Nationally recognized organist Hebert Buffington, left, will be featured in a concert at First Presbyterian Church of Covington, performed to unveil the Presbyterian Church’s new hymnal. Assisting Buffington will be FPC organist Alice Walker, among others. (Staff Photo: Karen Rohr)
As a gift to the local community, the First Presbyterian Church of Covington will present Hymn Festival, a free concert featuring organist Herbert Buffington of Atlanta, five choirs from area churches and 20 musicians as it debuts the denomination’s newly released hymnal, “Glory to God.”
It has been a quarter of a century since the Presbyterian church has released a new hymn book and while the denomination will begin a national celebration next month, the Covington church is anxious to introduce the new hymnal to people across the region.
The Hymn Festival concert will be at 4 p.m. Jan. 26 at the First Presbyterian Church of Covington at 1169 Clark St. Everyone is invited to attend the hour-long event. The Rev. Dr. William “Billy” Wade is pastor of the church and Alan Bunn is director of music. Assisting Buffington will be Bunn; Alice G. Walker, organist at FPC Covington; Martha U. Clay, music director and organist at Conyers Presbyterian; and Becky G. Ramsey, organist at Covington First United Methodist Church.
“After 25 years of using the old hymnal, we now have a new one,” said Walker said, organist at Covington FPC and director for the church’s Ambassador Choir.
“We are so excited about that and as a gift to the community, we want to have a hymn celebration to acquaint everyone with this wonderful hymnal. It has a lot of old hymns and new ones. It’s very eclectic…It’s quite a fine hymnal. We’ve all enjoyed it.”
Walker said hymns representing the liturgical seasons have been chosen for the concert with songs from Advent, Christmas, Epiphany, Lent, Easter and Pentecost along with other selections to be performed by Buffington and several choirs each from the First Presbyterian Church of Covington, the First Presbyterian Church of Conyers and Covington First United Methodist Church.
Children’s choirs from the Covington and Conyers Presbyterian churches will also perform, as will a handbell choir. The concert will feature more than a dozen other musicians, including a brass quintet from Kennesaw State University.
There will be a liturgical dancer for one portion of the program. First Presbyterian Covington member Liane Bouchillon, who danced this past year in “The Nutcracker” at the Fox Theatre in Atlanta, will dance at the upcoming event.
“It requires a lot from all people,” Walker said. “Herb has spent 30 hours just on the arrangements. It’s a big job. He’s going to do a great job and I’m so proud to have him come and do it.”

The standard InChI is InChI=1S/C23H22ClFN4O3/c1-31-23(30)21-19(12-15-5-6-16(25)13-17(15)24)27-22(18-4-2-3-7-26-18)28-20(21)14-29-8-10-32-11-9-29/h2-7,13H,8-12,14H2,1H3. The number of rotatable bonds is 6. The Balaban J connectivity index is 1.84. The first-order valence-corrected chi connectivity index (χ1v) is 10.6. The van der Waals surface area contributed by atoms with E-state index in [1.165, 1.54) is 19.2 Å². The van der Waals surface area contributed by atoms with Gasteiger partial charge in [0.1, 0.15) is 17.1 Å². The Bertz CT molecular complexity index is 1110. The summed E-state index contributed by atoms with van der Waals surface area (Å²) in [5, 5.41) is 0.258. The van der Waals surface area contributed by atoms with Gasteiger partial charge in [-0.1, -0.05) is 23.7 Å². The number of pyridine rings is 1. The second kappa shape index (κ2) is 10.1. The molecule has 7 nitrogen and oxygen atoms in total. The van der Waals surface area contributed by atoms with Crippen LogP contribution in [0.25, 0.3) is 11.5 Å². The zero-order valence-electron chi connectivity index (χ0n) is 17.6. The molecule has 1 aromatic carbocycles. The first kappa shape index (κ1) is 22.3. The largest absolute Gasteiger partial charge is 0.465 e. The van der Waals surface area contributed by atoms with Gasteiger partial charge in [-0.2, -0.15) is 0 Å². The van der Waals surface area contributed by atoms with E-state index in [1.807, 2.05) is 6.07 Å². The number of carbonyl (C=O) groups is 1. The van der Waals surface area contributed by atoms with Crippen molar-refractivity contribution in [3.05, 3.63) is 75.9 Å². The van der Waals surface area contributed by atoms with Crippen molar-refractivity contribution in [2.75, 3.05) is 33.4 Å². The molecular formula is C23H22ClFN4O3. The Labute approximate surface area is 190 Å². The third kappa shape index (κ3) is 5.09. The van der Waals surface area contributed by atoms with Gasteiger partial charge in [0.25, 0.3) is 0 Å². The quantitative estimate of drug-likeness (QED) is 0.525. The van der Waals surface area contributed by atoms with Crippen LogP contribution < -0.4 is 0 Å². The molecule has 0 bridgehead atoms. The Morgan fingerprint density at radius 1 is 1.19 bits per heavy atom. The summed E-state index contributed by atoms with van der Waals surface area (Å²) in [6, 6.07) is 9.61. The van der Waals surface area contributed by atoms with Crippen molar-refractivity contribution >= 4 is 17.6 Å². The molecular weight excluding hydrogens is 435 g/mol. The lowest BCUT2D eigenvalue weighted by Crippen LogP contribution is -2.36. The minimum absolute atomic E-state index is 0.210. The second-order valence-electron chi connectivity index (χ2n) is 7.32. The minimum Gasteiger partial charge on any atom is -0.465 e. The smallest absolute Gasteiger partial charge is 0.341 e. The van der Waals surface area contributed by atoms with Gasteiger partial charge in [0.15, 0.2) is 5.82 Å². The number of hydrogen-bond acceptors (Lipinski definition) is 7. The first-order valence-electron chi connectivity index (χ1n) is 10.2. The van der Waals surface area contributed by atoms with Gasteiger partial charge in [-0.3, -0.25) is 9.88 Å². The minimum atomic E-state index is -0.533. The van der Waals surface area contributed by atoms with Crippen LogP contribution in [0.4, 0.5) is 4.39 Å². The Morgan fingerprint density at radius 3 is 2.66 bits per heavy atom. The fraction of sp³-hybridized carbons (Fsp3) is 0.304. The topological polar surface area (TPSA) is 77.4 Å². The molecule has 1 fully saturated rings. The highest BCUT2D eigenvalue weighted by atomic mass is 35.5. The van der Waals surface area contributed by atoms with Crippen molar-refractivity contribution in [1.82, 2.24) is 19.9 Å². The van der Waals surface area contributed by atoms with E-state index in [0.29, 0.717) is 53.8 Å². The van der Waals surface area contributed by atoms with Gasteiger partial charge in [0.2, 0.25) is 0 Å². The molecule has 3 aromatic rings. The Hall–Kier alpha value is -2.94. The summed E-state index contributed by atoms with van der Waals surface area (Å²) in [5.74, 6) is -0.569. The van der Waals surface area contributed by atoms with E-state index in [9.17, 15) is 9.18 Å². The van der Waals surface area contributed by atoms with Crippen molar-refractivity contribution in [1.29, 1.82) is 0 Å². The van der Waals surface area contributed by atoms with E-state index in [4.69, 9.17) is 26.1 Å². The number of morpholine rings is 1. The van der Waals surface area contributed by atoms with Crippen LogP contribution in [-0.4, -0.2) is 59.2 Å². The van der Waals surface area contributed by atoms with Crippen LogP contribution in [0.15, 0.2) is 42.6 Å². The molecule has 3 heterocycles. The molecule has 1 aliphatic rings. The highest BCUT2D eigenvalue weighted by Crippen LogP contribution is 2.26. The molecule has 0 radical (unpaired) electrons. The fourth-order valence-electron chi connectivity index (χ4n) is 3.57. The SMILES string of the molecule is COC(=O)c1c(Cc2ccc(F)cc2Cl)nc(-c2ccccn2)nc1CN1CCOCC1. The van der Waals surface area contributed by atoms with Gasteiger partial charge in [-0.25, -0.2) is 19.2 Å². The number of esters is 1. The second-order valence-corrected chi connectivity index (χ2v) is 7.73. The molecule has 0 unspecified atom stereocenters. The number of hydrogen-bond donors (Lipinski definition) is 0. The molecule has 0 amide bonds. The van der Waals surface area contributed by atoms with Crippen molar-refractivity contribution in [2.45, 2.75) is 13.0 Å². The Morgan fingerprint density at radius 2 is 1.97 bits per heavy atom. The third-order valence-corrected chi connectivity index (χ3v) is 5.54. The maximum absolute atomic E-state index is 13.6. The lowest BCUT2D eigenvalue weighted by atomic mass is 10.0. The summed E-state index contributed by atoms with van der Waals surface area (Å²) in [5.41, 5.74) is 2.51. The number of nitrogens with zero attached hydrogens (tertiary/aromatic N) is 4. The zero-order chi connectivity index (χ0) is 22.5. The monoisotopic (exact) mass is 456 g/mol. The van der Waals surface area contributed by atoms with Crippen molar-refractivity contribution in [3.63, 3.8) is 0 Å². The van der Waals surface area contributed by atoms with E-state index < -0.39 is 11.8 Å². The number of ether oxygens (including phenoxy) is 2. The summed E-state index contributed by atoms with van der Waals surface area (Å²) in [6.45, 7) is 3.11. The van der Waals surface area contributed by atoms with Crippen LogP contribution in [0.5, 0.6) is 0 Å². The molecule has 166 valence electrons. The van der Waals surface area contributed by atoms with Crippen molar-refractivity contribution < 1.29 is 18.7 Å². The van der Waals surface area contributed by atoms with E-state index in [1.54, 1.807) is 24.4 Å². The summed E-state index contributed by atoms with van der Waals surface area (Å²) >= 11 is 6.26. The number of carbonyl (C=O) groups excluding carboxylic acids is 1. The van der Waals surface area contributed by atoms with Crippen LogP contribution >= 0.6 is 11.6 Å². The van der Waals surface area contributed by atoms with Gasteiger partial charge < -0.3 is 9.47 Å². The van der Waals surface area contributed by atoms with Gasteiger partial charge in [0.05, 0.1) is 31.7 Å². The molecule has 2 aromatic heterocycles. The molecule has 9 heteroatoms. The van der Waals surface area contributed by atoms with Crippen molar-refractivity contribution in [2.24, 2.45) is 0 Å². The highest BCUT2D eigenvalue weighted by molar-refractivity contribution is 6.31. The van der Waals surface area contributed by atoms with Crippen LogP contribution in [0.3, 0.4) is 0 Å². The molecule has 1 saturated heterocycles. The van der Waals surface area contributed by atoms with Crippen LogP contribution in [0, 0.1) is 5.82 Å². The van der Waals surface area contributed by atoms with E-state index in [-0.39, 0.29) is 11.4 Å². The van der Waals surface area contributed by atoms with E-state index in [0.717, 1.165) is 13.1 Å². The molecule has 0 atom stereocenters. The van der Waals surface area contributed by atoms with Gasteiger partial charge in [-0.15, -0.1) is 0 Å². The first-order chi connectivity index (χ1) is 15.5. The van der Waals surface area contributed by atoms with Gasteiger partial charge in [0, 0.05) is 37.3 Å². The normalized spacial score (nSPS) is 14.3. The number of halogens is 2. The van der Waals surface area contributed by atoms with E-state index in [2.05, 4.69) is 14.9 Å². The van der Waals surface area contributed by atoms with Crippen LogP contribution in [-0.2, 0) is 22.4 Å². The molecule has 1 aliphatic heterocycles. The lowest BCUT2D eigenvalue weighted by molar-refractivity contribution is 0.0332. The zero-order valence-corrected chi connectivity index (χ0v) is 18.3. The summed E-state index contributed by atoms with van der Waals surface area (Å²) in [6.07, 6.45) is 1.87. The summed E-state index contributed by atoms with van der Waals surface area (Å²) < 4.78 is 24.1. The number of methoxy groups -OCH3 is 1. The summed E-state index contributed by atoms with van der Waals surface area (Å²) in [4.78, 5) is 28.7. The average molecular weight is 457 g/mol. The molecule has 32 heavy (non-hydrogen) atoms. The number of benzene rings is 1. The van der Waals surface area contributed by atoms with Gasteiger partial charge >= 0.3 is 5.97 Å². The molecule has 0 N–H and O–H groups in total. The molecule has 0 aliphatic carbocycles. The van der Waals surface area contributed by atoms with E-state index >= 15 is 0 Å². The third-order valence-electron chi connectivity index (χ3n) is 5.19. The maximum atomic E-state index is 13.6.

Buffington and Walker have been friends for many years.
“He started as a choir boy at the Cathedral of St. Phillip in Atlanta and became interested in church music,” Walker said. “He’s become very proficient and presents recitals in this country and in Europe. I know Herb from the American Guild of Organists. I’ve heard him deliver several recitals and programs and thought he would be great to tie this all together.”
A native of Atlanta, Buffington has held the position of organist and assistant choir director at Peachtree Christian Church in Atlanta since 1996. Prior to that, he was the organist and choirmaster at Decatur Presbyterian Church in Decatur.
Recognized nationally, he has served on the faculties of church music conferences and as a clinician for the American Guild of Organists’ (AGO) workshops and Pipe Organ Encounters. He has been featured on “Pipe Dreams” and on Minnesota Public Radio’s “Performance Today.”
At the 2010 AGO convention in Washington, D.C., Buffington won second prize in the National Competition in Organ Improvisation, having also received third prize and the coveted audience award in the same AGO competition in 2008.
Buffington received his bachelor of arts degree from Duke University and his master of music degree from the Peabody Conservatory of Music at The Johns Hopkins University.
“I think this is a really fine hymnal,” Buffington said. “…It includes a lot of different styles and different traditions of hymn singing. It tries to be inclusive. It’s obvious that the Presbyterian Church USA is reaching out to all demographics.”
Buffington said the new book offers many choices and new hymns.
“We’re doing a hymn that is a Chinese melody and Chinese text that deals with gifts of the Holy Spirit,” he said. “…I think the new hymnal has a great depth to it that other hymnals don’t have. I think it will serve the Presbyterian church well for many years.”
“We’ve just had wonderful enthusiasm about this,” Walker said. “It’s an effort of many, many people coming together.”
Walker said they are “trying to use all the stops on the organ.”
“The handbells, the sounds from the organ and the brass quintet will be crisp, accurate and wonderful,” she said.
Titled “Glory to God: The Presbyterian Hymnal,” the book came about following the 216th General Assembly of the Presbyterian Church (USA) in 2004, which authorized the Presbyterian Publishing Corp., the Presbyterian Association of Musicians and the Office of Theology and Worship to research the feasibility of a new Presbyterian hymnal.
The book began arriving in local churches in fall 2013.
Beth Slaughter Sexton is a freelance writer based in Gwinnett County. Email her at email@example.com.